An open international competition has been launched to transform an abandoned 5,000m² paper factory into a new green academy in Marzabotto, Italy (Deadline: 1 August)
Backed by Italian recycling firm Dismeco, the contest seeks ideas for a new ‘high-level and ludic-experiential’ centre focusing on ecology and sustainable development.
Designed by acclaimed Italian engineer Pier Luigi Nervi, the 1954 factory produced paper for Rizzoli Editore print publications but shut down in 2006 amid challenging market conditions and is now owned by Dismeco.
Green Academy contest site Marzabotto 1
According to the brief: ‘Dismeco knows well that a better world is only possible with an increasingly widespread environmental awareness. That is why Dismeco, thinking about future generations, aims at creating in its building the first and most excellent school in the world dedicated to ecology and sustainability.
‘In one of the most innovative industrial areas, regarding recovery and disposal of waste, the “recycling” of an architecture will enable the creation of the first and most important school of ecology and sustainability aimed at transforming the building into a global epicentre for a more responsible society and a more sustainable future.’
The document continued: ‘Surrounded by an enchanting natural backdrop, the building creates a unique relation between architecture and landscape, the natural and the artificial being the most proper context for the creation of a school whose mission regards the values of sustainability and environmental eco-compatibility.’
Green Academy contest site Marzabotto 3
The new facility will feature classrooms, conference areas, laboratories, exhibition galleries, apartments and a gym. A children’s museum – featuring an educational theme park – a science and recycling museum, a green business incubator, training centre and lifestyle academy will also be included.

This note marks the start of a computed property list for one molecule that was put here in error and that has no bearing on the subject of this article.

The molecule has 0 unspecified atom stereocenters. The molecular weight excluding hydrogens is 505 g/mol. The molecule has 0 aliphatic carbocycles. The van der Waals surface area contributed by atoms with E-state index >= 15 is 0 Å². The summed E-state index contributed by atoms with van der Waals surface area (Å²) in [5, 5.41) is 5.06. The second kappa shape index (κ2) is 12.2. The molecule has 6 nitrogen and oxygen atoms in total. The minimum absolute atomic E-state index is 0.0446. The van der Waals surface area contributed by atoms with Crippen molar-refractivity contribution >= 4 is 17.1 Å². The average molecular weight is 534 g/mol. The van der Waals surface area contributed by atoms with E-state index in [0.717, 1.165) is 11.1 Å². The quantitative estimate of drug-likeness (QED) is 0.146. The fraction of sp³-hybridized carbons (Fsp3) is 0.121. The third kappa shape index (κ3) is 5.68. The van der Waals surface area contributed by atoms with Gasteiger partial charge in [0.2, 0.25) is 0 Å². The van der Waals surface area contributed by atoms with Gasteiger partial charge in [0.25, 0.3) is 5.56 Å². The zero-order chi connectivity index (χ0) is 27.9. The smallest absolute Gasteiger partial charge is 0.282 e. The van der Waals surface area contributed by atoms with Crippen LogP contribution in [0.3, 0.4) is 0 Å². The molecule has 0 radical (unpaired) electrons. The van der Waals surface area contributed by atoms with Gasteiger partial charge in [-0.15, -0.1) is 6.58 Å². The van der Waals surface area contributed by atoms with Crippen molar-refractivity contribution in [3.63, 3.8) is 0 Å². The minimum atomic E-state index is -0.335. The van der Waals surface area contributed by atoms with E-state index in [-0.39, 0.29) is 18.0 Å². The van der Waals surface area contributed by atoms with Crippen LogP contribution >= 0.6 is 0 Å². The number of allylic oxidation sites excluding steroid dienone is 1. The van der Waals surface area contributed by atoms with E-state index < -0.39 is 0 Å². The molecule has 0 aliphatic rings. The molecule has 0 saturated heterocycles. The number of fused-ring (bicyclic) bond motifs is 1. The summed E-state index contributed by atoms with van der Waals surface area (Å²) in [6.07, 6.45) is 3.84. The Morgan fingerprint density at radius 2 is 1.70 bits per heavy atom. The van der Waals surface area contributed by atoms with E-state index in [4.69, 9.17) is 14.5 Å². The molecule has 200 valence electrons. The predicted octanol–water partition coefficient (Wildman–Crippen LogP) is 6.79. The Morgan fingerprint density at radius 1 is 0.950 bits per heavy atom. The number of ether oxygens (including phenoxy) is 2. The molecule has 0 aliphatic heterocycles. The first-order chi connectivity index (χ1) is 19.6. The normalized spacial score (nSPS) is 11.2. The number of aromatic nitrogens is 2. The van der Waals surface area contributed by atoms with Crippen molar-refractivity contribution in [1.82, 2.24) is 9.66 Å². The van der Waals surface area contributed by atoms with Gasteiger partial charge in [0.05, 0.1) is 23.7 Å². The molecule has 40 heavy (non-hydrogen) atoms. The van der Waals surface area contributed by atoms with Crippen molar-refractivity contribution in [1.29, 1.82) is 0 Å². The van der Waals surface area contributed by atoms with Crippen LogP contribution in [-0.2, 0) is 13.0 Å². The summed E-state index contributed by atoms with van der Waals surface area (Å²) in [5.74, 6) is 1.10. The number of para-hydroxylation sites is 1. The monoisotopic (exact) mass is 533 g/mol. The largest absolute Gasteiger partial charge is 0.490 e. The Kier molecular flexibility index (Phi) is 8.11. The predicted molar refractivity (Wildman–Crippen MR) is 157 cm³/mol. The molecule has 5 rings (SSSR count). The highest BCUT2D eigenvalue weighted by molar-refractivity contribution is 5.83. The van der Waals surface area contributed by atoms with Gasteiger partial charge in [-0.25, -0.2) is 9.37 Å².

Proposals must not demolish the iconic triangle-plan structure but may remove some interior walls and floors to reconfigure the space. Concepts should feature green spaces, passive energy systems and a strategy for rationalising water and electricity.
The project is part of the ‘Restart from Beauty’ initiative which aims to restore disused industrial spaces across the Bolonga region and promote new ethical entrepreneurship.
Around 800 civilians were massacred by the Nazis in Marzabotto in 1944 and the project is also intended to act as a memorial to those who lost their lives.
Organised by Young Architects Competitions, the contest requires all participating teams to feature at least one architect below 36 years of age.
Digital submissions must be in English and should include a single A1 board no larger than 10MB featuring graphical illustrations alongside a more detailed seven-page A3 brochure.
Judges include Dismeco chief executive Claudio Tedeschi, Valerie Mulvin of Dublin-based McCollough Mulvin Architects, OMA’s Ippolito Pestellini and Agostino Ghirardelli from Libeskind Studio.